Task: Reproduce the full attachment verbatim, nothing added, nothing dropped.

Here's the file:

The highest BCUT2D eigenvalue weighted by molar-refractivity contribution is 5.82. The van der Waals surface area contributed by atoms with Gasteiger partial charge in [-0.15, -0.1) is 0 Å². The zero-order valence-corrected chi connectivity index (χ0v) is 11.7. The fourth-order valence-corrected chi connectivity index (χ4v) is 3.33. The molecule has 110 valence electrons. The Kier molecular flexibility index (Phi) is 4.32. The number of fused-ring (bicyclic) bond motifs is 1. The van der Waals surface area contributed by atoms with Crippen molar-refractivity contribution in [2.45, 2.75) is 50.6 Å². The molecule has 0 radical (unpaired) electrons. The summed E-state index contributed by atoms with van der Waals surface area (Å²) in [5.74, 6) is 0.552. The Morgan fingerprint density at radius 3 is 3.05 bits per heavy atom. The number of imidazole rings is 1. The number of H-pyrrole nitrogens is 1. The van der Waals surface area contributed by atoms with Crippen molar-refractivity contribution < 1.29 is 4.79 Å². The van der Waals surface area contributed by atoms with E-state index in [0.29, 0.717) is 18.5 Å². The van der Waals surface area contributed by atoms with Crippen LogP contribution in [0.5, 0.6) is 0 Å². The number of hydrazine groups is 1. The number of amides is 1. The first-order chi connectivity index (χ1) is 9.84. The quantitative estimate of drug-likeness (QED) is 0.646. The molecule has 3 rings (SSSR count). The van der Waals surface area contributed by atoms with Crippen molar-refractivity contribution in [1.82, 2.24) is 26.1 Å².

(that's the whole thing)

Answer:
The highest BCUT2D eigenvalue weighted by molar-refractivity contribution is 5.82. The van der Waals surface area contributed by atoms with Gasteiger partial charge in [-0.15, -0.1) is 0 Å². The zero-order valence-corrected chi connectivity index (χ0v) is 11.7. The fourth-order valence-corrected chi connectivity index (χ4v) is 3.33. The molecule has 110 valence electrons. The Kier molecular flexibility index (Phi) is 4.32. The number of fused-ring (bicyclic) bond motifs is 1. The van der Waals surface area contributed by atoms with Crippen molar-refractivity contribution in [2.45, 2.75) is 50.6 Å². The molecule has 0 radical (unpaired) electrons. The summed E-state index contributed by atoms with van der Waals surface area (Å²) in [5.74, 6) is 0.552. The Morgan fingerprint density at radius 3 is 3.05 bits per heavy atom. The number of imidazole rings is 1. The number of H-pyrrole nitrogens is 1. The van der Waals surface area contributed by atoms with Crippen molar-refractivity contribution < 1.29 is 4.79 Å². The van der Waals surface area contributed by atoms with E-state index in [0.29, 0.717) is 18.5 Å². The van der Waals surface area contributed by atoms with Crippen LogP contribution in [0.5, 0.6) is 0 Å². The number of hydrazine groups is 1. The number of amides is 1. The first-order chi connectivity index (χ1) is 9.84. The quantitative estimate of drug-likeness (QED) is 0.646. The molecule has 3 rings (SSSR count). The van der Waals surface area contributed by atoms with Crippen molar-refractivity contribution in [1.82, 2.24) is 26.1 Å².